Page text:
So, I decided to tell my boss, Congressman Khanna. The congressman and my colleagues were nothing but supportive and empathetic, and it made me wish I had spoken up sooner and leaned on people around me for support. They thanked me for my bravery and leadership in speaking up, which they also hoped would start a discussion about abortion on the Hill. It all made me feel less alone, especially in a place like Capitol Hill, which can often be judgmental and harsh.

I shared my story, because it’s essential that, across Congress, we figure out ways to support our colleagues who have had abortions or are more generally struggling with their mental health. Each office in Congress has its own unique culture and set of policies, which vary depending on the member of Congress and senior staff. Not every office gives staff flexibility to go to a therapy appointment or has an open mind about staff sharing their personal experiences. Unfortunately, there’s no shortage of reporting that shows a lack of empathy for staff among some members of Congress.

I’m fortunate to work for a member of Congress who not only cares deeply about our well-being but also offers generous sick leave, mental health days, and flex time for therapy appointments. All of these policies helped me in my recovery, and every office in Congress could be a healthier, more productive workplace if they ensured that staff have the space and time to care for their health.

Many of us have worked through an insurrection on Jan. 6, the COVID-19 pandemic, mass shootings in the news, and attacks on our fundamental rights—including abortion rights. Senator John Fetterman talking openly about his treatment for depression started positive conversations in Congress, but it will require an effort from managers and members of Congress to make changes and tackle the stigma that makes it difficult to talk about mental health or personal hardships.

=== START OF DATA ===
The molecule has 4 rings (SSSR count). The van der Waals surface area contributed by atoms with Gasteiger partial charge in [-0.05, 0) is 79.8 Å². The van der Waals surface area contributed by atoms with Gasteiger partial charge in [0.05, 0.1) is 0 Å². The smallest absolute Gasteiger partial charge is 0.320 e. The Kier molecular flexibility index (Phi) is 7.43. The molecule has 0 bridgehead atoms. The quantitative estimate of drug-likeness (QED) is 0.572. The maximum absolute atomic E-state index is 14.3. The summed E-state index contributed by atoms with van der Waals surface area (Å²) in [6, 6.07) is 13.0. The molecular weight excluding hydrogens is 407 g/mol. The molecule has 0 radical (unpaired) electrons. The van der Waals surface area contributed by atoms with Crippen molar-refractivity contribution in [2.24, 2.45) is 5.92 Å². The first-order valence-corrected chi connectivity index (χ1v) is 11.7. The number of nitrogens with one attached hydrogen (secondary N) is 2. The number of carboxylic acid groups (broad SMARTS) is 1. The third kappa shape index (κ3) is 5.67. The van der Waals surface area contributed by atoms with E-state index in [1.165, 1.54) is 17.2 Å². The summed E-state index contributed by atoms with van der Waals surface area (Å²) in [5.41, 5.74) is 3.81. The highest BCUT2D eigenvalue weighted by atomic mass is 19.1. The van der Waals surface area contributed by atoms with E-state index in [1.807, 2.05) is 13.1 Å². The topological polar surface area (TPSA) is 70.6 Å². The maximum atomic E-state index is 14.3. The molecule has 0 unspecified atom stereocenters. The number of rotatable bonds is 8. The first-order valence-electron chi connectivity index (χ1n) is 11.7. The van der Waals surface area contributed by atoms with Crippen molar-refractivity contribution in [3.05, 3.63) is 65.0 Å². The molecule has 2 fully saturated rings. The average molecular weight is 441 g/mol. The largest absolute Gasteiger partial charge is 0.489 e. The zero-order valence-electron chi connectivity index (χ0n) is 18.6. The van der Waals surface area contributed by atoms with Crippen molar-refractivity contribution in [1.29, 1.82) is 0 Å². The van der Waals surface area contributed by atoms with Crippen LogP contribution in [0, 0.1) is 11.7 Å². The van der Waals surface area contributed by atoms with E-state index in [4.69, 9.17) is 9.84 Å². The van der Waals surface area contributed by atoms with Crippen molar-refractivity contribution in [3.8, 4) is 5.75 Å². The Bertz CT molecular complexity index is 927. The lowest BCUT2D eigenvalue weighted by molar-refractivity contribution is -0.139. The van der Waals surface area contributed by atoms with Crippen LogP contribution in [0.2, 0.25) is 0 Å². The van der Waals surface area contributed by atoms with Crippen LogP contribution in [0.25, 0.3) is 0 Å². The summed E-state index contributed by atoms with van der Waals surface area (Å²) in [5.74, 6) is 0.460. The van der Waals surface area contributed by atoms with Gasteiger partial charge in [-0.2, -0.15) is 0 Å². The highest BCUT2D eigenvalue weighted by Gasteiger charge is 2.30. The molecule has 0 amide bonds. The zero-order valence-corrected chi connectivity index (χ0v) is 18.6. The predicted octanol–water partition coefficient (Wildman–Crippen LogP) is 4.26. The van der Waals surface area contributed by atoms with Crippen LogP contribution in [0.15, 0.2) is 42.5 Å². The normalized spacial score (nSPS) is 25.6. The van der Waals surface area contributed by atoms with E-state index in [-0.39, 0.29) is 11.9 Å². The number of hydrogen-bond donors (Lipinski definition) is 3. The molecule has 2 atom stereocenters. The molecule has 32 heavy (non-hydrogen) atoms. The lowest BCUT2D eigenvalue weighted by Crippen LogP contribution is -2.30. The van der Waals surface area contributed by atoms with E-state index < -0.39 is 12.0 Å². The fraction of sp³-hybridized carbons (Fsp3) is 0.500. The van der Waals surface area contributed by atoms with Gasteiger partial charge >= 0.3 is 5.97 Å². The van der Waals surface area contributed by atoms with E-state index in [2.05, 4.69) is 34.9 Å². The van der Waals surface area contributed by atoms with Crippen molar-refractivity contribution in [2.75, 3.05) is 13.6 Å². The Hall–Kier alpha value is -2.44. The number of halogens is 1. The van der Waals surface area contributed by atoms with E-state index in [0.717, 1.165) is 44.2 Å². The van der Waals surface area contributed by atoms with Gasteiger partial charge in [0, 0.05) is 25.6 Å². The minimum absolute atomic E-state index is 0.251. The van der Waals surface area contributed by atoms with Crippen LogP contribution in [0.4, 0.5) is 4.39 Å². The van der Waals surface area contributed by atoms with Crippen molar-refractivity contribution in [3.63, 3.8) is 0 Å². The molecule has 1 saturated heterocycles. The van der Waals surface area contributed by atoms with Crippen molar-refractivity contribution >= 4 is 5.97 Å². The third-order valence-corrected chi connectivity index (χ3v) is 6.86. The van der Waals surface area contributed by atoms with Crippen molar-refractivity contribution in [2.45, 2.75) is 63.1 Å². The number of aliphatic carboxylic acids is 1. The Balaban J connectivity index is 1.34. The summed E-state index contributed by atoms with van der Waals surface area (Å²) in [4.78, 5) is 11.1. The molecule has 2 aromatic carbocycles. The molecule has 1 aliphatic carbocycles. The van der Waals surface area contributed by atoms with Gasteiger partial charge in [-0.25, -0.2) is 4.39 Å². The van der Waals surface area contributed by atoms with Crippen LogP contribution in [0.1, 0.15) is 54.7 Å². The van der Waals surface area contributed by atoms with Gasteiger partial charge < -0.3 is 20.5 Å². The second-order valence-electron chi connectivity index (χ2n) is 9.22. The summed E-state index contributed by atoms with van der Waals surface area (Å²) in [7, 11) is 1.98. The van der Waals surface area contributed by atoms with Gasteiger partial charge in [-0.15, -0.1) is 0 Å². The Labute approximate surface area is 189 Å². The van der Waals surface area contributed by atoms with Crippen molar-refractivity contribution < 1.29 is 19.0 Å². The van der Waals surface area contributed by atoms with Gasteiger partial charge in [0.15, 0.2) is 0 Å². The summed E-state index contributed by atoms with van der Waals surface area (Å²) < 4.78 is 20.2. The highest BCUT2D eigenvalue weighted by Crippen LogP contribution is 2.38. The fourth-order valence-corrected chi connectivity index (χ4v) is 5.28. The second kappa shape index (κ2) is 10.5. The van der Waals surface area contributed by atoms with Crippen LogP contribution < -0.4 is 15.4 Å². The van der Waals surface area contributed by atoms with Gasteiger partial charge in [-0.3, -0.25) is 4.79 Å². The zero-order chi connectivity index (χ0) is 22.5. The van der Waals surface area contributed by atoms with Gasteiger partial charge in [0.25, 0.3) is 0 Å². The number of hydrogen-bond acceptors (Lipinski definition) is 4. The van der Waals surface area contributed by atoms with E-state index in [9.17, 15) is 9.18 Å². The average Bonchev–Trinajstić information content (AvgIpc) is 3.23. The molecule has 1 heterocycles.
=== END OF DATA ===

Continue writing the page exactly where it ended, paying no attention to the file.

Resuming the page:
This includes proactively starting conversations about how attacks on abortion and other rights in the news are affecting us. It will also require offices to adopt policies that support mental health and lead by example so people know that they can take time off to get the care they need. There has to be more kindness and empathy for those trying to process a difficult political environment.

Over the past year, staffers have been standing up for better treatment in Congress and have started unionizing their offices for the first time in U.S. history. I’m hopeful that these conversations around workplace conditions and mental health will also lead to meaningful changes in the culture and policies that currently make staff feel isolated or like they can’t ask for support.

As congressional staff and members of Congress continue to help shape the national conversation around abortion, it’s important to remember that this isn’t just a talking point; it’s a real issue for people we work with every day. Restricting abortion—and creating a culture where people can’t speak up about their experiences—hurts everyone. Building a nation that trusts people to choose their own health care—and supports them in telling their stories—is how we start to heal.

You Might Also Like